Russian seaborne rose in the week to June 3, reaching their highest level since late April. A total of 38 tankers loaded 27.6 million barrels from export terminals, up 10% from the previous week.
But Russia’s price has fallen 27% since April. So in the week to June 3, revenues fell by 5% to $162 million.
On June 2, the European Union agreed a phased cutoff of imports of Russian oil by December, with exemptions for Hungary, Slovakia, and the Czech Republic via a land pipeline.
Taking advantage of the discounts, India’s ports raised their intake of Russia oil to about 660,000 barrels a day in May, up from about 270,000 barrels a day in April.
UPDATE 0742 GMT:
Moscow’s Chief Rabbi, Pinchas Goldschmidt, has fled Russia after he was pressed to support Vladimir Putin’s invasion of Ukraine — including the claim that it is for “de-Nazification”.
Journalist Avital Chizhik-Goldschmidt, related by marriage to the Chief Rabbi, broke the news on Tuesday: “Can finally share that my in-laws, Moscow Chief Rabbi @PinchasRabbi & Rebbetzin Dara Goldschmidt, have been put under pressure by authorities to publicly support the ‘special operation’ in Ukraine — and refused.”
Goldschmidt said in early May that he was in Israel because of his father’s hospitalization and did not know when he would return to Russia.
He added on Sunday that he could not go further in public comment on the Russian invasion, in order to ensure the “survival” of Russia’s 500,000-member Jewish community.
UPDATE 0725 GMT:
Ukraine President Volodymyr Zelenskiy has restated that any settlement must include “Russia’s full de-occupation of our territory”.
Zelenskiy told London’s Financial Times that the Russians must withdraw from “all” areas, including Crimea — seized by Moscow in 2014 — and the Russian proxy areas of eastern Ukraine.
At the end of March, in the last face-to-face discussions, Ukraine tabled a 15-page proposal which included a 15-year consultation period over Crimea.
The Russians refused to negotiate on the basis of the document, and Ukraine’s position toughened amid the Russian destruction of Mariupol and revelations of war crimes by Russian troops against Ukrainian civilians.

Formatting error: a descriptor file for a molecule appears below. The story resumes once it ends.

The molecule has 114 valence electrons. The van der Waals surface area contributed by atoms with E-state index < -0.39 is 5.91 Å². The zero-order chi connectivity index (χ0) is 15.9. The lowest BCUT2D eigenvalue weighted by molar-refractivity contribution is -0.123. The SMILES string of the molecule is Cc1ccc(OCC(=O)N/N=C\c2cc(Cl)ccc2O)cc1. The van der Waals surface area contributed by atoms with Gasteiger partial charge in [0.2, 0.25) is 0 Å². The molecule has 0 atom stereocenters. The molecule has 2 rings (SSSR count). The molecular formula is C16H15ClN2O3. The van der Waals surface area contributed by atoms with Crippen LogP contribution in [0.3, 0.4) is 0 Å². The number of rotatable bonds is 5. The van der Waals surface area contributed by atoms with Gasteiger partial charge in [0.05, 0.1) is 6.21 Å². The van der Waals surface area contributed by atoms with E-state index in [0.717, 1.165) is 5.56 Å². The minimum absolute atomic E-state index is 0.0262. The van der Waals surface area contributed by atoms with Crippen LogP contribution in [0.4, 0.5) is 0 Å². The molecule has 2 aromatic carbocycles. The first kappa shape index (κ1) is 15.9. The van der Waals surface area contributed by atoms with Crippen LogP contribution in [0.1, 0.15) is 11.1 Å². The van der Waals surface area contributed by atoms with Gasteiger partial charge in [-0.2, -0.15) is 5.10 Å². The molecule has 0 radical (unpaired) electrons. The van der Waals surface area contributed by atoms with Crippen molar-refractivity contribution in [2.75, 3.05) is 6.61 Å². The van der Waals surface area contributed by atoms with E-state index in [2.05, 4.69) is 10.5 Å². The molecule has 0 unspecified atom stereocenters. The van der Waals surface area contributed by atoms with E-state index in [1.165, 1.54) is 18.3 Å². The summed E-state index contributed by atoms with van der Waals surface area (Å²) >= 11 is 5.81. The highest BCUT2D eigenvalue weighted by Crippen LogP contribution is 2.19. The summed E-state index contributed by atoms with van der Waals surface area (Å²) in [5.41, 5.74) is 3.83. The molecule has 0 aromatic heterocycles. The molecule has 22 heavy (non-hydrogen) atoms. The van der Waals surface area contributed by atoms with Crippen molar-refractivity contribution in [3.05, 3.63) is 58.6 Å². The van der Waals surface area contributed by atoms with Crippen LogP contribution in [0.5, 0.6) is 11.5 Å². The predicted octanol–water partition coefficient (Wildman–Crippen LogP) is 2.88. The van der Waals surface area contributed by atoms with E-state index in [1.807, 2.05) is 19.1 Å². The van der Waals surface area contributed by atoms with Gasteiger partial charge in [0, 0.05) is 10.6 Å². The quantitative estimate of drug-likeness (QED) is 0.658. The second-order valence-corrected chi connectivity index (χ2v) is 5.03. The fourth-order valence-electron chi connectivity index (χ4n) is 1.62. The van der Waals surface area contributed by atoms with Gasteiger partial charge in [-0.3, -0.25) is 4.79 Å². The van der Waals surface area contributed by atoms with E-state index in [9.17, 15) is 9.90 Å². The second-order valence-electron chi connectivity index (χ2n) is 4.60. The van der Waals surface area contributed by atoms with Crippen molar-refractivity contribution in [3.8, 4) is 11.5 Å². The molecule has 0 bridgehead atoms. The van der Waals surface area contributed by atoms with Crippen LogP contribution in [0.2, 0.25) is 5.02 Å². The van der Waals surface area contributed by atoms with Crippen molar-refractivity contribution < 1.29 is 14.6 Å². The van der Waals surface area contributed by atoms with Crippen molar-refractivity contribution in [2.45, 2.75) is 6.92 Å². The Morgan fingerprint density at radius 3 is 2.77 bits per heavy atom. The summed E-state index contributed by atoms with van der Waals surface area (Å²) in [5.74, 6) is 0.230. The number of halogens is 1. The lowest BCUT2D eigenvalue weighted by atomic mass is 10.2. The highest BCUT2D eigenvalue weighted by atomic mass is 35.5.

UPDATE 0719 GMT:
The World Bank has approved $1.49 billion of additional financing for Ukraine, taking pledged support to more than $4 billion.
The latest funds will help pay wages for government and social workers. It is supported by financing guarantees from the UK, the Netherlands, Lithuania, and Latvia.
Meanwhile, the US has put further pressure on Russia’s ability to raise funds, banning American money managers from buying any Russian debt or stocks in secondary markets.
UPDATE 0640 GMT:
Ukraine will not be able to export more than 2 million tons of grain each month, about a third of the pre-invasion amount, as long as Russia blockades Black Sea ports.
Taras Kachka, Ukraine’s trade representative, said the European Union needs to build warehouses and extend railway tracks across the Ukrainian border to move more wheat and other commodities, amid a global food crisis spurred by Vladimir Putin’s war.
We are already using to the maximum the current possibilities for supply and it still very low, that is below 2m tonnes per month. In order to increase it we need to construct additional entry points to the EU, the additional lines to cross the border, deeper into both markets.
Kachka said that even if Russia suddenly lifted the Black Sea blockade, it will take six months to clear Russian and Ukrainian mines.
Turkey has offered help with de-mining, but Ukrainian officials are concerned that this could leave Odesa and other key ports open to Russian attack. President Volodymyr Zelenskiy said there must be assurances that Russian vessels will not be allowed to use safe corridors.
The Kremlin put up another obstacle to the Turkish plan, with spokesman Dmitry Peskov saying all ships must be searched by “our military” for weapons.
On Monday, European Council President Charles Michel told the UN Security Council that the Russian blockade is a “stealth weapon against developing countries”.
He noted that Russian forces are stealing grain from occupied areas “while shifting the blame onto others”, prompting Russia’s Ambassador Vassily Nebenzia to walk out of the session.